As the mysterious entity begins murdering doctors, Madison is aware of the killings because she becomes psychically transported as a witness to them. Unsurprisingly, we learn that the killer is Gabriel and he has somehow learned to control Madison’s mind and can also communicate via electricity. Gabriel likes to call Madison and taunt her, telling her that she knows who he is and everyone lied to her when they said he’s all in her head. But here’s the thing: HE IS ALL IN HER HEAD! Gabriel is a teratoma, a type of tumor that can contain several different types of tissue, such as hair, muscle and bone. A parasitic twin, he developed in utero on Madison’s brain, thus, a Basket Case type of situation growing on the back of Madison’s head. As Gabriel’s strength and control began to grow, Dr. Weaver decided to excise him from Madison and any tissue that they couldn’t remove was suppressed into her skull and stitched back up. It’s all so literal and wackadoo, that it’s possibly the most amazing thing ever. Gabriel is someone who used to exist on his own, but whatever tissue was suppressed back into Madison kept doing what it does best and fed off of her and her foetuses until he was strong enough to be so much in her head that he can control her and this is where we get the third act of Madison’s body being led by Gabriel as he makes quick work of an entire holding cell of people (complete with the always excellent Zoe Bell) and the officers in the police station. Gabriel exists on the back of the skull, so her body is moving backwards and doing wild leg and arm movements as she does some Neo level fighting all while Madison’s face is, seemingly, asleep. It’s fucking wild and the most fun I’ve had watching a movie in a long time. There is gore, action and loads of WTF moments.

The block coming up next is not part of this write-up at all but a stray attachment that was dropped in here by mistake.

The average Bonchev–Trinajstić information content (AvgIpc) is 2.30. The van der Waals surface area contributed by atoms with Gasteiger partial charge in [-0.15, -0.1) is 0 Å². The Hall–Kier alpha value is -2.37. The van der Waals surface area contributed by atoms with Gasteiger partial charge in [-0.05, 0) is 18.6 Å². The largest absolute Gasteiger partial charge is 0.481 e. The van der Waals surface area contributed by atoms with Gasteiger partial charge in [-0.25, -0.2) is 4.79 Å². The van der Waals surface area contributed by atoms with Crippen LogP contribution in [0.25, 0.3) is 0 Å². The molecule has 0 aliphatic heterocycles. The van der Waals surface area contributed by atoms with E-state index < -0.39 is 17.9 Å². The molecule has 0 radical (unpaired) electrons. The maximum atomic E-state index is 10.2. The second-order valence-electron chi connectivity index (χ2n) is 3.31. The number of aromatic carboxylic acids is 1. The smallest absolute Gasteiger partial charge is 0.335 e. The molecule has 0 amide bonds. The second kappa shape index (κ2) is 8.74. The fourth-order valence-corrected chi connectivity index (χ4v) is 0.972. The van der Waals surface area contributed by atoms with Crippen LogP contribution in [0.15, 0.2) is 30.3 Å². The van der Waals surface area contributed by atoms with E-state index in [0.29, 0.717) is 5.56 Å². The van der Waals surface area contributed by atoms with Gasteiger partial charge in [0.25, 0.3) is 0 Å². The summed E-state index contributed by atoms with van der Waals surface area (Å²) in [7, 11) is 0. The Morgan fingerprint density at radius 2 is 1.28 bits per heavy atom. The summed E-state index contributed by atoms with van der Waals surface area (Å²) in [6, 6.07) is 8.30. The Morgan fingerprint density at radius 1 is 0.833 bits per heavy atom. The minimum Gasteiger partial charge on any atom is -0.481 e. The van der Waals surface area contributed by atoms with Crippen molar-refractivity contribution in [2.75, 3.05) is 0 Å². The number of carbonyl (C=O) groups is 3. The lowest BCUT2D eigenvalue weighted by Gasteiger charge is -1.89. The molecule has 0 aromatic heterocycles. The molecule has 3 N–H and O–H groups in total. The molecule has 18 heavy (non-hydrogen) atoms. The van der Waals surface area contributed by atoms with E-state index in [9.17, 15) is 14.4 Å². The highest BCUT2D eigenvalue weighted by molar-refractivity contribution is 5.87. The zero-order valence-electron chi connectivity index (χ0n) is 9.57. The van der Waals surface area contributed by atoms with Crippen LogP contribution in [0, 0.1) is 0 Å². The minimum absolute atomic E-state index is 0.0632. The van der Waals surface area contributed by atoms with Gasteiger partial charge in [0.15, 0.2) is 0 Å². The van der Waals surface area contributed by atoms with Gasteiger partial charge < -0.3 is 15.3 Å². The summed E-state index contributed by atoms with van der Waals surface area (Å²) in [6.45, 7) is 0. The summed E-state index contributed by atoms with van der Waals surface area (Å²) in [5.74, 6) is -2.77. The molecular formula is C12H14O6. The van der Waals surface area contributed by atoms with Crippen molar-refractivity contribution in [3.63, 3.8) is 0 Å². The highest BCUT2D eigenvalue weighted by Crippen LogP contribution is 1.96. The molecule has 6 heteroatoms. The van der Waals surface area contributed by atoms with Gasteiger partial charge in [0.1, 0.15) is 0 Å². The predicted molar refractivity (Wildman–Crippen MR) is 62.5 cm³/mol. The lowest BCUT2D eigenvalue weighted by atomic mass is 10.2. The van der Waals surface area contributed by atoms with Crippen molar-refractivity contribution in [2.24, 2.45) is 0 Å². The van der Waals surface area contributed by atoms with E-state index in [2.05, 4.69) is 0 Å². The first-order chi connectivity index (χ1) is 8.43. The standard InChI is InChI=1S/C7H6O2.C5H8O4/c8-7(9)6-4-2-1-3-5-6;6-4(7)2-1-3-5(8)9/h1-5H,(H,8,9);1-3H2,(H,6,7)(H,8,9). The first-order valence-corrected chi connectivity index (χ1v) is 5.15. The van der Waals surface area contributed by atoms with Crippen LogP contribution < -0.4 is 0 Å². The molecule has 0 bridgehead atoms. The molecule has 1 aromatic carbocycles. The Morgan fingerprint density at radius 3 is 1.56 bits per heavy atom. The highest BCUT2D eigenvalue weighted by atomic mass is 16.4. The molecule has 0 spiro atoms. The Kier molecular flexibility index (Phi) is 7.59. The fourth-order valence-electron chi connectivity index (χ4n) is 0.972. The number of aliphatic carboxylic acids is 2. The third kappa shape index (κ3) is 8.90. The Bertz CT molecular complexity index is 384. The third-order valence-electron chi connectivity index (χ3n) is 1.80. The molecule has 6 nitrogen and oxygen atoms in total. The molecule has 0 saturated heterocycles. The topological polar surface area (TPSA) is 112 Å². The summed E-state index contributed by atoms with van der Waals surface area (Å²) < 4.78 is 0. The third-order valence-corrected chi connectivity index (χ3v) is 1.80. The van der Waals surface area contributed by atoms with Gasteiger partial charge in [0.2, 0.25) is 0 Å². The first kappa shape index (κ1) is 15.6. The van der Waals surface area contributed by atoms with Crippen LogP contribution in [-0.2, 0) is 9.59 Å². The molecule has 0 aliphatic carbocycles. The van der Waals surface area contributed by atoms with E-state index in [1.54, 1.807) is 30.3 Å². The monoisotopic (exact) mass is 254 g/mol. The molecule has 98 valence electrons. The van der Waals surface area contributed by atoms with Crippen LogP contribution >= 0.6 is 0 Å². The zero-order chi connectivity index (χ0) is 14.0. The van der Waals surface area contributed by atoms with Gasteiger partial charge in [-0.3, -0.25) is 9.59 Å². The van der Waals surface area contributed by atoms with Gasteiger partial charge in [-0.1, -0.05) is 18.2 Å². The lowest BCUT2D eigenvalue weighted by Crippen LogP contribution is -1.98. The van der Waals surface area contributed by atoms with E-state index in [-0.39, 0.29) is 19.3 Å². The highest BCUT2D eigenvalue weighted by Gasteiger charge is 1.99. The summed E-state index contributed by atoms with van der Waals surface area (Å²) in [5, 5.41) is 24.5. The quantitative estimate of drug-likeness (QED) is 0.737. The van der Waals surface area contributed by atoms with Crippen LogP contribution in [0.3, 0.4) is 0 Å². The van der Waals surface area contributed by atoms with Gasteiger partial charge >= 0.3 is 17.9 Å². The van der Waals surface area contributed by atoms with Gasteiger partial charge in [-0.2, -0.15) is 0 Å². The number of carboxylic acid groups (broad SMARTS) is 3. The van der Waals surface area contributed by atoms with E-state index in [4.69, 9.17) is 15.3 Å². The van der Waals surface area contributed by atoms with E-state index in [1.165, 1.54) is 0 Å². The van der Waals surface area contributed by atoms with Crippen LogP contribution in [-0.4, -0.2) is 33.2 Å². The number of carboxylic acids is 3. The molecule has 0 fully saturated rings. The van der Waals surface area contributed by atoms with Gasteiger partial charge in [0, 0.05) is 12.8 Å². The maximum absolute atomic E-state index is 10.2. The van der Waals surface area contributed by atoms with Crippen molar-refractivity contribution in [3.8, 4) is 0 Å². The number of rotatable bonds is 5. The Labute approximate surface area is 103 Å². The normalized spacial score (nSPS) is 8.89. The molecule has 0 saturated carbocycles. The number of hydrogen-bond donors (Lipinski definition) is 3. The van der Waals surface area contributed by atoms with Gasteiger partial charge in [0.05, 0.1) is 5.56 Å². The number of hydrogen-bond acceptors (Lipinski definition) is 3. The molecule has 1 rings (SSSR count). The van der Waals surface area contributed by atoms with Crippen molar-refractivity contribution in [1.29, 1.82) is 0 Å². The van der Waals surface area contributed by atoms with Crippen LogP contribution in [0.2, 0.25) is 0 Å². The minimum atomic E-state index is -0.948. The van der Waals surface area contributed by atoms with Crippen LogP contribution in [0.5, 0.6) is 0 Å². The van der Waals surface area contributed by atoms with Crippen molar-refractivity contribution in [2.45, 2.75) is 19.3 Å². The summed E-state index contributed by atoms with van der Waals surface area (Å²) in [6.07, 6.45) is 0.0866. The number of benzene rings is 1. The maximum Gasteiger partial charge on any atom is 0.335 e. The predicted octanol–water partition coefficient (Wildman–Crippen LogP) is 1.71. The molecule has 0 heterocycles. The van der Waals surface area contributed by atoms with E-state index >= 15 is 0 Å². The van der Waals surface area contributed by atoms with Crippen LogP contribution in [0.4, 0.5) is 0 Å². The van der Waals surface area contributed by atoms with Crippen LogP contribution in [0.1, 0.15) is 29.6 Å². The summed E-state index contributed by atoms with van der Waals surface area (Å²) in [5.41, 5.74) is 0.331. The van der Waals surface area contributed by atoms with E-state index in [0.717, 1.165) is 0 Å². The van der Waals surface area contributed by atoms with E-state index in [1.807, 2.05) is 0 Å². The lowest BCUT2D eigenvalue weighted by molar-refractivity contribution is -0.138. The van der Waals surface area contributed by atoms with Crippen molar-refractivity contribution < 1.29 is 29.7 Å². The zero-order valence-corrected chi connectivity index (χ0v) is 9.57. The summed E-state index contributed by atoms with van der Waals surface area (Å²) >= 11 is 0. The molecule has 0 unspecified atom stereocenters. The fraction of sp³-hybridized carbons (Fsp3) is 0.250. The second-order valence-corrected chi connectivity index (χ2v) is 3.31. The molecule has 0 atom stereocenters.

Wan has been catching flack from some for the gratuitous, dramatic camera work, but I have to firmly disagree with that. In particular, a tracking shot that does an overhead view of Madison’s house from the first floor, up the stairs and then through the second floor is a true beauty. There’s a peephole POV that is a great nod to Opera, the dramatic moment of Madison running through her giant house and shuttering all of her curtains, the mandatory abandoned hospital scene, the classic Wan shot of a front door opening by itself only to let in rustling leaves and more dramatic overhead shots than you can shake a weaponized medical trophy at. Malignant is over the top on purpose and it is done with the perfect amount of polish and cheesiness. Wallis deftly handles the responsibility of being a Final Girl while also playing villain and delivering sappy lines in a genuine way. In less capable hands, this would have been an utter disaster, but Akela Cooper’s screenplay, Wan’s direction and Wallis’s performance make for a wickedly absurd time that is not at all what anyone was expecting, but is exactly what we needed.

Lisa Fremont